Our stockbroker fraud law firm is hoping that Senate Bill 1551, introduced last July by Senator Arlen Specter, will resurface in the upcoming regulatory reform bill. If passed into law, the “Liability for Aiding and Abetting Securities Violations Act of 2009” would allow secondary actors that aided and abetted the primary violators of securities laws to also be sued for securities fraud.
The bill is trying to overturn the US Supreme Court rulings Stoneridge Investment Partners v. Scientific-Atlanta and Central Bank of Denver v. First Interstate Bank. Both decisions held that a private plaintiff cannot file a securities fraud claim against secondary actors. Under current law, only the US Congress has the sole authority to bring such claims with the US Securities and Exchange Commission.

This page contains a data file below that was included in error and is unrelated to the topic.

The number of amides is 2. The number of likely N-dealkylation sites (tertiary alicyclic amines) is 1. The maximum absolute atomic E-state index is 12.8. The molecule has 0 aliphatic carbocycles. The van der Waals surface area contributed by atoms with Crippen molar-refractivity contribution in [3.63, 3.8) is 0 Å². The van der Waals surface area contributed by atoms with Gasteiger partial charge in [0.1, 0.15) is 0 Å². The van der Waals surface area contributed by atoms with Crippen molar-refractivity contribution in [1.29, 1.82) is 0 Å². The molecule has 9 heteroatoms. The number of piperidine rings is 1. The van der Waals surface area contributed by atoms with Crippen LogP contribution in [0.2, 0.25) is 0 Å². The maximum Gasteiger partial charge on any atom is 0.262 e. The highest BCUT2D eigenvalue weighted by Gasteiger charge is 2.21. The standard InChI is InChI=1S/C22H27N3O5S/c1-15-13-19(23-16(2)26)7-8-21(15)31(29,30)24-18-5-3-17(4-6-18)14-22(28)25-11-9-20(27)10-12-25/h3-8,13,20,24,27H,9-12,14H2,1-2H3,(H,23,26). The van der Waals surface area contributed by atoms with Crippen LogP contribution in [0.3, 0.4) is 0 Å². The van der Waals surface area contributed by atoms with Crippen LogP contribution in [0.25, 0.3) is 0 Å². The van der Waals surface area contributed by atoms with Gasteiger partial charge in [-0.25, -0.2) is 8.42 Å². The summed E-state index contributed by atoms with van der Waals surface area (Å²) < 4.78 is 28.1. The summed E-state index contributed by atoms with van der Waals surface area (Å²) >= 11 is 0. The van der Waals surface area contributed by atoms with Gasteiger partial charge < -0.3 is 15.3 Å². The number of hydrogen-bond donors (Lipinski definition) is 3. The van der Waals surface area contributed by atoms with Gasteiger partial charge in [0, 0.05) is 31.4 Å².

With Senate Bill 1551, the Securities Exchange Act of 1934’s Section 20 would be amended so that anyone that recklessly or knowingly gave substantial help to a party that violated securities law could be held liable through a civil lawsuit to the same extent as the primary actor. Accountants, securities analysts, investment banks, law firms, credit rating agencies, and private companies are some of the possible secondary actors that could be sued as securities fraud defendants.
Related Web Resources:
Liability for Aiding and Abetting Securities Violations Act of 2009, Govtrack.us
Securities Exchange Act of 1934 (PDF)
Stoneridge Investment Partners v. Scientific-Atlanta, Oyez.org
Central Bank of Denver v. First Interstate Bank
Our stockbroker fraud law firm is committed to helping investors throughout the US recover their financial losses sustained as a result of securities fraud. Contact Shepherd Smith Edwards & Kantas LTD LLP today.